By David Flin
“I’m stuck. I’ve got Writer’s Block.” How many times have you heard that from a budding author? It’s accepted as a danger, a pit-fall that can strike any author.
This is the point that I make myself unpopular with an array of budding authors. Writer’s Block is the biggest con-trick the literary community has pulled on the public. You never hear of Surgeon’s Block or of Teacher’s Block or of Sergeant-Major’s Block. They just get on with the job, and almost no-one notices any doubts that they might have had at the time.
Perhaps I should clarify where I’m coming from. I’ve been a journalist for more than 20 years. Initially as an editor of various publications, and for the last decade, as a freelance journalist. My working life has been dominated by deadlines. The magazine either came out on time, or I didn’t get paid. The article was either submitted to length, quality, and on schedule, or I don’t get paid. That concentrates the mind wonderfully.
And yet, there are occasions when an author can find inspiration to be elusive. The thing to do is not to give up and hope that the Muse will return, but to set out to lure the Muse back. There are a number of techniques that help to do this; bait for the Muse.
The Tyranny of the Blank Screen. Getting started can be a problem, and some people find a blank screen intimidating. An expanse of unblemished white can suck thoughts from the brain. One possible solution to that is to simply start with an old piece of work, and overwrite it. This way, the brain is fooled into thinking work has already started, and it’s a matter of continuing the writing, rather than starting from scratch.
I’ve found it useful. The screen is no longer blank, and it’s less intimidating. Of course, you have to be careful to make sure that when you’ve finished, you delete all of the old material before submitting.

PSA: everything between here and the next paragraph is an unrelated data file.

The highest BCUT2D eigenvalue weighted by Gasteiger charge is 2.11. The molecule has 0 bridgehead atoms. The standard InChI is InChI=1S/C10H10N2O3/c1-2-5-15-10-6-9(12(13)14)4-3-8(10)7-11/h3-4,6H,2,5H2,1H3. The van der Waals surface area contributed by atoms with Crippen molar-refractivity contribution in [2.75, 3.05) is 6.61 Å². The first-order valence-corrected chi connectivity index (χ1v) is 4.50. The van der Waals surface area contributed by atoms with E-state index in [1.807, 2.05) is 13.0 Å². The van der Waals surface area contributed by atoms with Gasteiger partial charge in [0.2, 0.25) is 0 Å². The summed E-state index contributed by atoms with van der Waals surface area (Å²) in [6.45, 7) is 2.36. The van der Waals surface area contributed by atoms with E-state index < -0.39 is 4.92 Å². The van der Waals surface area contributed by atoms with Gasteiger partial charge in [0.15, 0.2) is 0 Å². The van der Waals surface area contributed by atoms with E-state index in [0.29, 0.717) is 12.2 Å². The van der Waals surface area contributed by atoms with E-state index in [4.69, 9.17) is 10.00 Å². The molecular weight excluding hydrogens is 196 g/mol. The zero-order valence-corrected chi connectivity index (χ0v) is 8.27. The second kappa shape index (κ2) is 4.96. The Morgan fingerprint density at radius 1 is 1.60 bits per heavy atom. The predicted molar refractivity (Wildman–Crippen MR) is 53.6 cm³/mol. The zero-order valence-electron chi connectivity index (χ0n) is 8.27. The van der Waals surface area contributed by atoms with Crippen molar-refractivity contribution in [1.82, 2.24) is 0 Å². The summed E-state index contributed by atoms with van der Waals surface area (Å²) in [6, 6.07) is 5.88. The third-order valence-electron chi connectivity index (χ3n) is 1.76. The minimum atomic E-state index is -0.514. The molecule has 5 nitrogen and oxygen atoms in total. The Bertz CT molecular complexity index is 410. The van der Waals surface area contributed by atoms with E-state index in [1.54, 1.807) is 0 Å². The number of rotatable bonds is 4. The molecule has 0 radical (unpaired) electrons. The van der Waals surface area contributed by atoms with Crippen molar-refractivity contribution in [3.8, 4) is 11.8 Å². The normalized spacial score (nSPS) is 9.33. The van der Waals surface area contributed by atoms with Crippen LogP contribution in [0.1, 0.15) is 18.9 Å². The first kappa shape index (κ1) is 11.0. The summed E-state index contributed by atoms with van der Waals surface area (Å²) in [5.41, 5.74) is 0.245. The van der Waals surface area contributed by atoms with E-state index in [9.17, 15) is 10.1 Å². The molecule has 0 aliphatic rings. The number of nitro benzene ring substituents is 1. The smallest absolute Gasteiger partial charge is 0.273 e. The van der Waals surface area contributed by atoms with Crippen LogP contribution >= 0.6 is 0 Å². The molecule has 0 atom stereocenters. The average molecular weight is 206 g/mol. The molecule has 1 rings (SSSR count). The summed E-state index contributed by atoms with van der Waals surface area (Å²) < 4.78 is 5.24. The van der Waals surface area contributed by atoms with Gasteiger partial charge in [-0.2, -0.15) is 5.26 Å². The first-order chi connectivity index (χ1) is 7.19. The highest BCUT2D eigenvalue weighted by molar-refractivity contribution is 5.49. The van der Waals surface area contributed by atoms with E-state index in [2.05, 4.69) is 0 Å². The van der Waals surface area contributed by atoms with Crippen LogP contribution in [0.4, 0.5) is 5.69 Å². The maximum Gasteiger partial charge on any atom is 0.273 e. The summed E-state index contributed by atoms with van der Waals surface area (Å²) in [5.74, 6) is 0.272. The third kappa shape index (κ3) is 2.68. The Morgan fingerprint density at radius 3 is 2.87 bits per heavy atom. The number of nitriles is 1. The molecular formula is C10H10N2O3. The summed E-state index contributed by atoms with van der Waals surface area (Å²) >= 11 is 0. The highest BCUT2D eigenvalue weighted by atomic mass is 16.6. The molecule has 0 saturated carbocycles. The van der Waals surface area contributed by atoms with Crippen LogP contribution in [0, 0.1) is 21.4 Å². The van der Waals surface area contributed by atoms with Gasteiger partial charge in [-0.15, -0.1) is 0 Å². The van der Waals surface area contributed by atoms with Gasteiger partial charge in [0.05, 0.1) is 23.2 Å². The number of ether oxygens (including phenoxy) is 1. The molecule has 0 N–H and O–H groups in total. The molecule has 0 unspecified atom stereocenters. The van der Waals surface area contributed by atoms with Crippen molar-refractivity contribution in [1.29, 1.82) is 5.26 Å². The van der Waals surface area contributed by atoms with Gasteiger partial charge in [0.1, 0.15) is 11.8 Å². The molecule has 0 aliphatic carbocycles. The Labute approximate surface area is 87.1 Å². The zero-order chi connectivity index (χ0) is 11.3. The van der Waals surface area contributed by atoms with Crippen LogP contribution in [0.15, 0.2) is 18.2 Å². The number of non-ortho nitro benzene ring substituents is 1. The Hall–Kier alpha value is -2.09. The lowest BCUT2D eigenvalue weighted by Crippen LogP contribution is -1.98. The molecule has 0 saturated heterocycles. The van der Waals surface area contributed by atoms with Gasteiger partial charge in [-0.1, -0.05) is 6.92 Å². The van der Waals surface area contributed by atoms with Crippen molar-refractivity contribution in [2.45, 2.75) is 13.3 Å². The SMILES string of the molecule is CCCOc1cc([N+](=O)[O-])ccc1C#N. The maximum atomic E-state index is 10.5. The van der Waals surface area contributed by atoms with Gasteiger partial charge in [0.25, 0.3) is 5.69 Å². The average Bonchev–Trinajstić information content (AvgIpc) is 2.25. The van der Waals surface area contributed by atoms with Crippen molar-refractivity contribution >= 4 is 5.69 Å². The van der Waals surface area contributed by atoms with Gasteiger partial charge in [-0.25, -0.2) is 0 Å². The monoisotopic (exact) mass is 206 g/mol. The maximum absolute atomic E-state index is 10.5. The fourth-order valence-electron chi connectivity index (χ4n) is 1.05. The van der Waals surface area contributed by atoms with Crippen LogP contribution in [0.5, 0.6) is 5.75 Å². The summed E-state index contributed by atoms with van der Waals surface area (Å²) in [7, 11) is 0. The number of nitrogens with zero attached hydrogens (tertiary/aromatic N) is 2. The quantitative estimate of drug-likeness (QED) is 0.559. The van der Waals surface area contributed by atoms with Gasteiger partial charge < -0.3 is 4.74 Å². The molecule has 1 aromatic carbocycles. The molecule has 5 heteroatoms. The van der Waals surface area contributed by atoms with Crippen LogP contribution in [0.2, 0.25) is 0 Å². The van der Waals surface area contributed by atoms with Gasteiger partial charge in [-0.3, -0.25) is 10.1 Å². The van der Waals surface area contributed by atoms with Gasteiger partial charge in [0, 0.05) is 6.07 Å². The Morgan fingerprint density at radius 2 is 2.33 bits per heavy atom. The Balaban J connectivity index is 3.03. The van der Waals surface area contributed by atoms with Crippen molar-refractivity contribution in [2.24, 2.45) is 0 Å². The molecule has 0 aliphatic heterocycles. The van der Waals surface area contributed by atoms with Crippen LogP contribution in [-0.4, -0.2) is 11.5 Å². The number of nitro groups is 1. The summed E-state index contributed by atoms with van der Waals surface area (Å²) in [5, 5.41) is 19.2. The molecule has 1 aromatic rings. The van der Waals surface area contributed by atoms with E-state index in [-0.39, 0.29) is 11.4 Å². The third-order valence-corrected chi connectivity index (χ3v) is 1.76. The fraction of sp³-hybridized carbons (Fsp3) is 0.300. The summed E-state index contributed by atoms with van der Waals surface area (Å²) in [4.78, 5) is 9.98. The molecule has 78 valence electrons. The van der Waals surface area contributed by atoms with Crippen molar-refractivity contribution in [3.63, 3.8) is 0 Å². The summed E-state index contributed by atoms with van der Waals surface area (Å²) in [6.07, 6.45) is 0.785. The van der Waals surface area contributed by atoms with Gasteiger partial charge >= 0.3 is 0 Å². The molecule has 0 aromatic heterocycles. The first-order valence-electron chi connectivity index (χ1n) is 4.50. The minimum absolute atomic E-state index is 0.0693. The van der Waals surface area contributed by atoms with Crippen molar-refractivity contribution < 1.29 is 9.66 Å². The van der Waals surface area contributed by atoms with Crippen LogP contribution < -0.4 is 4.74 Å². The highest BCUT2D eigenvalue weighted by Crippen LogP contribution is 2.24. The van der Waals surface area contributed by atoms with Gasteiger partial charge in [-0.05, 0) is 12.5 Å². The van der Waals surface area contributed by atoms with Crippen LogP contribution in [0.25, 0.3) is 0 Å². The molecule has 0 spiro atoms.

Chunky bits Setting out to write 150K words is tough. The solution is to break it up into chunks. There’s a long tradition of doing it this way. Sir Arthur Conan Doyle wrote many of his Sherlock Holmes stories in small episodes published in The Strand magazine. Reading novels indicates that many of them have scene breaks every 2-3K words, sometimes less.
It’s intimidating to try and write a 150K word novel. It’s much less intimidating to write a 2K word update to a piece. Writing in slices like this also means that it’s easier to get into the mind of the characters. They are working in the present, and while they might have goal, they don’t know what twists and turns may be coming along later in the plot.
Character input. If you’re in doubt what the characters would do, just let them get on with it. I’ve found that if I just start writing and try to get into their mind, it becomes obvious what direction they will start to take things.
And if you’ve got problems working out what the character would try to do, then maybe you need to consider whether the character is sufficiently well developed. If I’m honest, my trouble tends to be that I find characters just write themselves, and I’m rarely stuck for ideas.
If you do find yourself struggling to get grips with a character, one useful exercise that I have used is to put a character into a situation, either factual or fictional, that you’re familiar with, and just see how they would react to the situation. Another exercise I have used is to describe the situation to someone, and ask them how they would react. It’s almost certainly not going to be what you want, but just working out why it’s not what you want can help you work out what you do want.